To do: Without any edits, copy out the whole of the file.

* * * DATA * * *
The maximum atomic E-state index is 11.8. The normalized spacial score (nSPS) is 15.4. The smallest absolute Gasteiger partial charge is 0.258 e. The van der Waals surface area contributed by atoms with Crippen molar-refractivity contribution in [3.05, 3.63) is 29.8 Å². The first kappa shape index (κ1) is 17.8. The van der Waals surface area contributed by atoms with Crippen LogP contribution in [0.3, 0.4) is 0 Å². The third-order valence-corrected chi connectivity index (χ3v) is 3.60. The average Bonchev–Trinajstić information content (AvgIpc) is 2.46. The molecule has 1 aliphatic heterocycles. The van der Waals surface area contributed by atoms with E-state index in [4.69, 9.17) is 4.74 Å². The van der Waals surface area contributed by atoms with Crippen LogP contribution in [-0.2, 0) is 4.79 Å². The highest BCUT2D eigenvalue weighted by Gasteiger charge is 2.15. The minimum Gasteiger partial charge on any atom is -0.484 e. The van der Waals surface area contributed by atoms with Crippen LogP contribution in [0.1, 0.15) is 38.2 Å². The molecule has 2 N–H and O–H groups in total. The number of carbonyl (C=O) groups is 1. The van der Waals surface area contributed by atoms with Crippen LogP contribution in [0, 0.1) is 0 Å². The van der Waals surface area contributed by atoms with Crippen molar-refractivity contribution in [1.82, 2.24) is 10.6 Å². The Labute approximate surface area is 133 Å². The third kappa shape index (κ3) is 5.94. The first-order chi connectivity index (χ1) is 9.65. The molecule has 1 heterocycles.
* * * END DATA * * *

The maximum atomic E-state index is 11.8. The normalized spacial score (nSPS) is 15.4. The smallest absolute Gasteiger partial charge is 0.258 e. The van der Waals surface area contributed by atoms with Crippen molar-refractivity contribution in [3.05, 3.63) is 29.8 Å². The first kappa shape index (κ1) is 17.8. The van der Waals surface area contributed by atoms with Crippen LogP contribution in [0.3, 0.4) is 0 Å². The third-order valence-corrected chi connectivity index (χ3v) is 3.60. The average Bonchev–Trinajstić information content (AvgIpc) is 2.46. The molecule has 1 aliphatic heterocycles. The van der Waals surface area contributed by atoms with E-state index in [4.69, 9.17) is 4.74 Å². The van der Waals surface area contributed by atoms with Crippen LogP contribution in [-0.2, 0) is 4.79 Å². The highest BCUT2D eigenvalue weighted by Gasteiger charge is 2.15. The minimum Gasteiger partial charge on any atom is -0.484 e. The van der Waals surface area contributed by atoms with Crippen LogP contribution in [0.1, 0.15) is 38.2 Å². The molecule has 2 N–H and O–H groups in total. The number of carbonyl (C=O) groups is 1. The van der Waals surface area contributed by atoms with Crippen LogP contribution in [0, 0.1) is 0 Å². The van der Waals surface area contributed by atoms with Crippen molar-refractivity contribution in [1.82, 2.24) is 10.6 Å². The Labute approximate surface area is 133 Å². The third kappa shape index (κ3) is 5.94. The first-order chi connectivity index (χ1) is 9.65. The molecule has 1 heterocycles.